Regional airlines face shortage of pilots: U.S. GAO
(Reuters) - U.S. regional airlines have a hard time finding pilots because of low wages and new rules mandating more experience for entry-level aviators, according to a government study published on Friday.
The U.S. Government Accountability Office, which analyzed data on pilots from 2000 to 2012, said 11 of 12 regional carriers it interviewed for its study had problems meeting their hiring needs.
The report added that while bigger airlines did not report similar difficulties finding pilots, they were still concerned that problems faced by regional partners could affect their ability to provide flights to some areas.
U.S. Federal Aviation Administration rules that took effect last year require co-pilots, or first officers, to have 1,500 hours of flight time to operate commercial jets, up from 250 hours previously. Airlines also must give pilots more rest under separate U.S. rules that took effect this year.
The study comes as some regional carriers have voiced concerns about a pilot shortage because of the new requirements.
Earlier this month, Republic Airways Holdings (RJET.O) said a scarcity of qualified pilots would hurt pretax income as it cuts its planned flying. The company said the beefed-up experience requirements were limiting the pipeline of employable candidates.
"When we talked to the regionals, there were a number that indicated they were having a more difficult time now than in the past of getting candidates that met their standards," said Gerald Dillingham, director of civil aviation issues at the GAO.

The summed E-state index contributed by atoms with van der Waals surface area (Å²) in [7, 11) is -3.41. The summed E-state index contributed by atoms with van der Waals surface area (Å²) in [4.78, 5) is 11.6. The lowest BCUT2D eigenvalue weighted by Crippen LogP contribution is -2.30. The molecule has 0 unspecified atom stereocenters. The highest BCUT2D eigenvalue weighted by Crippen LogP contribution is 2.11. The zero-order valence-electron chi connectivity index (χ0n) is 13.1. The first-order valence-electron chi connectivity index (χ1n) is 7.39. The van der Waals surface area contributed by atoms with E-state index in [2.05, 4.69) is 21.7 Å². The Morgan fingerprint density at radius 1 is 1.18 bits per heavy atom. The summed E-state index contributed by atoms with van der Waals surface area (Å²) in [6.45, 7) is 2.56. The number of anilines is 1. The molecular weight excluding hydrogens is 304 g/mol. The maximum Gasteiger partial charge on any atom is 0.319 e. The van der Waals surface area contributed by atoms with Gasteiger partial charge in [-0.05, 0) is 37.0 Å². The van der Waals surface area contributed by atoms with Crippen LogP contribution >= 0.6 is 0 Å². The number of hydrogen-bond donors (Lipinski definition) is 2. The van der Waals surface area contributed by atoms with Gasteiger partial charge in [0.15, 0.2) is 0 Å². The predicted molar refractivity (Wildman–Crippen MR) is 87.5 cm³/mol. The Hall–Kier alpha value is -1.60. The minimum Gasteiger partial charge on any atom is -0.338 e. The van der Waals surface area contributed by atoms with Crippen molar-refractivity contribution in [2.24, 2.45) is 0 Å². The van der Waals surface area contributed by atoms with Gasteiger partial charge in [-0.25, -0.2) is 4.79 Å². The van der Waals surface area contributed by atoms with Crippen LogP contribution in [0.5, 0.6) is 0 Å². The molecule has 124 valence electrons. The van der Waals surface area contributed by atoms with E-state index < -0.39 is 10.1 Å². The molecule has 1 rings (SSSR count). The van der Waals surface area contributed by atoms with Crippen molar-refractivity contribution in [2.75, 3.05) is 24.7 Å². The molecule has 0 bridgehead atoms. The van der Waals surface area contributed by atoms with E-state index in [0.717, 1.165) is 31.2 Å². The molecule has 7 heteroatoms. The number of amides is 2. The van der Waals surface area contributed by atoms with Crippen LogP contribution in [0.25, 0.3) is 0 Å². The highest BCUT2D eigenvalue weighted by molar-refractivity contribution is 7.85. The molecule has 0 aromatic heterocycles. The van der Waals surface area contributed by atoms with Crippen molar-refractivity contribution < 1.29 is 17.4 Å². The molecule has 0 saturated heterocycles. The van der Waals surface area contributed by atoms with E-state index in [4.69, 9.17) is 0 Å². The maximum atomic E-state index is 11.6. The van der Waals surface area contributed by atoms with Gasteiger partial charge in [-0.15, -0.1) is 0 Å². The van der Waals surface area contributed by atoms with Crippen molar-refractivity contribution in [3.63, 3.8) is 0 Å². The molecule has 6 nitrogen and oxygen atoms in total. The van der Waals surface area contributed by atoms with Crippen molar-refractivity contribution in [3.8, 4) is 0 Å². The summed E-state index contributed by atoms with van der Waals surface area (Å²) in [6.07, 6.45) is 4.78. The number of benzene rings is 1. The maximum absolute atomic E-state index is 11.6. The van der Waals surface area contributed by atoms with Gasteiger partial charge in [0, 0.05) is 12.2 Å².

He added that regional airlines were working to boost the employment pipeline by forming partnerships with pilot-training schools and offering tuition reimbursement for students.
In its report, the GAO said the number of pilots certified to fly looked large compared with the number employed. The agency said FAA data showed more than 137,600 pilots under age 65 had Airline Transport Pilot certificates in early 2014, compared with more than 72,000 who were working at airlines in 2012.
About 5 percent of pilots with ATP certificates and 14 percent of those with U.S. commercial certificates had a foreign residence, the agency said, citing FAA data.
The Air Line Pilots Association, the largest U.S. pilots union, has expressed concern that the pay scale at domestic airlines discourages qualified applicants. It said in a statement earlier this month that pilots' salaries at 14 regional airlines started below $22,000 a year.
The union added that many U.S. pilots chose to work for foreign carriers such as Emirates, where new co-pilots are paid $82,000 a year and receive housing benefits. That compares with $61,000 for co-pilots at Delta Air Lines Inc (DAL.N) and United Continental Holdings Inc (UAL.N), the union added.
The GAO study also said fewer people were enrolling in and completing pilot programs. It said low wages for entry-level pilots, rising education expenses, limited financial help and "a perceived lack of stability" in the industry accounted for the profession's decreased appeal, based on feedback from officials at schools that provide training.
(Reporting by Karen Jacobs in Atlanta; Editing by Lisa Von Ahn)
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